Blood MicroRNAs Can Help Distinguish Between Prostate Cancer and BPH, Study Says

Blood MicroRNAs Can Help Distinguish Between Prostate Cancer and BPH, Study Says

MicroRNAs present in the blood show promise as potential minimally invasive biomarkers to help doctors distinguish between prostate cancer and benign prostatic hyperplasia (BPH), new research suggests.

The study, “Different Levels Of Serum MicroRNAs In Prostate Cancer And Benign Prostatic Hyperplasia: Evaluation Of Potential Diagnostic And Prognostic Role,” was published in the journal OncoTargets and Therapy.

Currents methods to diagnose prostate cancer include analysis of the levels of prostate specific antigen (PSA). However, this method may not be the most reliable, as PSA levels in the blood can increase both in cases of prostate cancer and BPH. Clinicians need to know which molecules are specific for each condition to better diagnose patients.

Researcher Ettore Mearini from the University of Perugia in Italy and his team decided to investigate whether prostate cancer and BPH had distinct signatures regarding a group of molecules called microRNAs, or miRs. These are small molecules that are able to bind to an mRNA molecule (a copy of the coding information for the production of a protein) and interfere with the production of that protein. One miR can bind to many different mRNA molecules, which makes microRNAs powerful regulators of gene expression.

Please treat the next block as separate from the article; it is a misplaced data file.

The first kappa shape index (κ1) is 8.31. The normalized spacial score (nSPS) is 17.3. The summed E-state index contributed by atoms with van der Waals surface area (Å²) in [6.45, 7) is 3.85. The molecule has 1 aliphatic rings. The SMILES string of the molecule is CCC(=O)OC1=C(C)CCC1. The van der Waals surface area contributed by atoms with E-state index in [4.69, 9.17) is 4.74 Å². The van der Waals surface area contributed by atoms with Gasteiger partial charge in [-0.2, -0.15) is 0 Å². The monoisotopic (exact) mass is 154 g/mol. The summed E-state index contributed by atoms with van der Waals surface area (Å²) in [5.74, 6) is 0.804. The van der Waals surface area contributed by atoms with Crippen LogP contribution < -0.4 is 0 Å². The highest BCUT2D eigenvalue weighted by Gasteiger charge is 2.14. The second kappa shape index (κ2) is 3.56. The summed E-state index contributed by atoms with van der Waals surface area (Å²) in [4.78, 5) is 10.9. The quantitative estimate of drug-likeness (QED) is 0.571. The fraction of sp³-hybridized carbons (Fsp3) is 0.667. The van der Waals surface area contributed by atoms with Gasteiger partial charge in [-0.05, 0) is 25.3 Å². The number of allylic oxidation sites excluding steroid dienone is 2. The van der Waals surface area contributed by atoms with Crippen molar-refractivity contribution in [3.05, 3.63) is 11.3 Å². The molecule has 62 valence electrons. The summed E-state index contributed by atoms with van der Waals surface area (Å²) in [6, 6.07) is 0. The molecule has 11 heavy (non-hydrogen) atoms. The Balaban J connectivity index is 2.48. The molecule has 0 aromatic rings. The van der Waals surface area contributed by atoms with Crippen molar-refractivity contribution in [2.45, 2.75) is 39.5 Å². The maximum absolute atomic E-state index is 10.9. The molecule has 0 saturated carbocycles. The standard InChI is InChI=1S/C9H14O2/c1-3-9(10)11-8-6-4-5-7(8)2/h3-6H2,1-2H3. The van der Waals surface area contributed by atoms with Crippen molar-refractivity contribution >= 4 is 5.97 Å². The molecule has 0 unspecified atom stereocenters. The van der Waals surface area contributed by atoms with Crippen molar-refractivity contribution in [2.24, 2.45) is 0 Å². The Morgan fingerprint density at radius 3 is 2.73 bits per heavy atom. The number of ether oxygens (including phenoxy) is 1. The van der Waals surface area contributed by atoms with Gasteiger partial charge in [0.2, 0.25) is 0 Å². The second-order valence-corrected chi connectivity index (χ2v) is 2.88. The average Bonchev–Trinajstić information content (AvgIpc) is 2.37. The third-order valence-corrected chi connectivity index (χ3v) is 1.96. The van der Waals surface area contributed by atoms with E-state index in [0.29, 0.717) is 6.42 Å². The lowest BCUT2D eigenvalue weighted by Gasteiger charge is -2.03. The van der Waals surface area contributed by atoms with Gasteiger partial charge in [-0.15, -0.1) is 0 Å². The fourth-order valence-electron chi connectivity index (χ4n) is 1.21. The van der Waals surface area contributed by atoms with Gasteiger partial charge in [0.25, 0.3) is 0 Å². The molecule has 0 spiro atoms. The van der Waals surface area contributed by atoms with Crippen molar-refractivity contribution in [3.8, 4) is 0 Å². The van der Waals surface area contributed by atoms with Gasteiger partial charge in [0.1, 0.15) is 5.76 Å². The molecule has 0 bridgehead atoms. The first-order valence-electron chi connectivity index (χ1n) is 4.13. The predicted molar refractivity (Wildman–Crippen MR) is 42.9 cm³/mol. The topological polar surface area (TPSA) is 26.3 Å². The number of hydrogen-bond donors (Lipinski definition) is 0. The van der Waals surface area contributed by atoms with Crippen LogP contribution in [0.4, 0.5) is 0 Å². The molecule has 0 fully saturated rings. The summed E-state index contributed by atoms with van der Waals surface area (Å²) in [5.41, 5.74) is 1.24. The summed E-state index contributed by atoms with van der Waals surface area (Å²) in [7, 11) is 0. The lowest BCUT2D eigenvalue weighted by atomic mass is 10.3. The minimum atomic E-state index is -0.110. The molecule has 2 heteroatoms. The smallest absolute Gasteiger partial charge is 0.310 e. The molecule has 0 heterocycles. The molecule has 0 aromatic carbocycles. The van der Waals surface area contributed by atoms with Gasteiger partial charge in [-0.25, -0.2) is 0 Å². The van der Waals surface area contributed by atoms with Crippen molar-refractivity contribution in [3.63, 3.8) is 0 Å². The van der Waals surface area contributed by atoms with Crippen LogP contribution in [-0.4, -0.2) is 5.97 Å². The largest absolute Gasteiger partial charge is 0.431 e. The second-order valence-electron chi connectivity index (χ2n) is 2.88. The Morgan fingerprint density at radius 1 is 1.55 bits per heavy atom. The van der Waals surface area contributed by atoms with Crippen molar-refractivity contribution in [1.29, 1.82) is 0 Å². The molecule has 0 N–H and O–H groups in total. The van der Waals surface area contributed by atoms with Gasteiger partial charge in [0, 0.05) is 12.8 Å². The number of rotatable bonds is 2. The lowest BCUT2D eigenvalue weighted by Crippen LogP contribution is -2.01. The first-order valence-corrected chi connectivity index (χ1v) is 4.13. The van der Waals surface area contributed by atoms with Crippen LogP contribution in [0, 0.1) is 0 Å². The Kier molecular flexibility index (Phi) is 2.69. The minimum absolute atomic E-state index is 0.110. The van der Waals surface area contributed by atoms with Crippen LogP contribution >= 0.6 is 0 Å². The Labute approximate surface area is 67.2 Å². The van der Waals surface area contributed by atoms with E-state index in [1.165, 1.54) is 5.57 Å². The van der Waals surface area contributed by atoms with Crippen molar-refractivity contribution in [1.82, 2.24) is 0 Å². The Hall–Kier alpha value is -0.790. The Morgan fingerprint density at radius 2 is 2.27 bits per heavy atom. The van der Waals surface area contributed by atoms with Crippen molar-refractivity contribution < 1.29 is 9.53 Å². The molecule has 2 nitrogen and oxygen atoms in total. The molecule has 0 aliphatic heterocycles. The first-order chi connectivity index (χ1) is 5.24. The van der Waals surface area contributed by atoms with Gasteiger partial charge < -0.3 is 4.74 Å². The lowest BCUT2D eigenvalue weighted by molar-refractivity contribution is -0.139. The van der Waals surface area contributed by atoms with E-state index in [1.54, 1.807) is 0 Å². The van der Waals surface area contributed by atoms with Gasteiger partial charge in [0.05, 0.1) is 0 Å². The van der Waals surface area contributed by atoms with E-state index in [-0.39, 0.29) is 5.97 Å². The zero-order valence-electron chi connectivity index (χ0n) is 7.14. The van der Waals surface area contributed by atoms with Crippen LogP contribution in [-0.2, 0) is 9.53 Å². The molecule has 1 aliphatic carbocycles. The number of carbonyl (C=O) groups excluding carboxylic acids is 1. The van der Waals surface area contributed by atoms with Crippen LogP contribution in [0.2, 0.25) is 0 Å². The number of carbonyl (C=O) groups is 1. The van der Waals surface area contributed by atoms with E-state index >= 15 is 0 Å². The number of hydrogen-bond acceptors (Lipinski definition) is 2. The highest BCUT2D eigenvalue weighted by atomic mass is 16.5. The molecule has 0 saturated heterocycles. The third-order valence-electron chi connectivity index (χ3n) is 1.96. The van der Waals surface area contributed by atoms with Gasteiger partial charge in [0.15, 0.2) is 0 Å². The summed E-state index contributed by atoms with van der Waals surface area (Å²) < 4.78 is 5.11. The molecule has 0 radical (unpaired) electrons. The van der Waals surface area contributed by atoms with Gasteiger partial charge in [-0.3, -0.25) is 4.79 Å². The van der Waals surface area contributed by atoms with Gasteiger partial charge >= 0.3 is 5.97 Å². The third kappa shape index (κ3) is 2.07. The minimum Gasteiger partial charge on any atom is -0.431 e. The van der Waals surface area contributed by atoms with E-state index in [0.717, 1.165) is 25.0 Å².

The study enrolled 147 Caucasian age-matched patients with increased PSA levels who also underwent a prostate biopsy. Of the initial group, 68 patients were diagnosed with prostate cancer and 79 patients underwent transurethral prostate resection to confirm the diagnosis of BPH.

Researchers then collected blood samples from 64 prostate cancer and 60 BPH patients to investigate the levels of 21 different microRNAs that they had chosen to analyze, based on the possibility of these miRs to regulate several genes that have previously been associated with prostate cancer.

Results indicated that out of the 21 microRNAs analyzed, these were able to distinguish patients with prostate cancer from those with BPH: miRs let-7c, let-7e, let-7i; miR-26a-5p; miR-26b-5p; miR-18b-5p; and miR-25-3p.

Prostate cancer was specifically associated with the expression of miR-25-3p (highest sensitivity) and miR-18b-5p (highest specificity). The combination of these two microRNAs improved the overall sensitivity.

Also, miR-363-3p, miR-26a-5p, miR-26b-5p, miR-106a-5p, miR-18b-5p, miR-25-3p and miR-let-7i were found in decreased levels as disease malignancy increased.

“This study confirms serum miRNAs to be reliable candidates for the development of minimally invasive biomarkers for the diagnosis and prognosis of [prostate cancer], particularly in those cases where PSA acts as a flawed marker,” the authors concluded.

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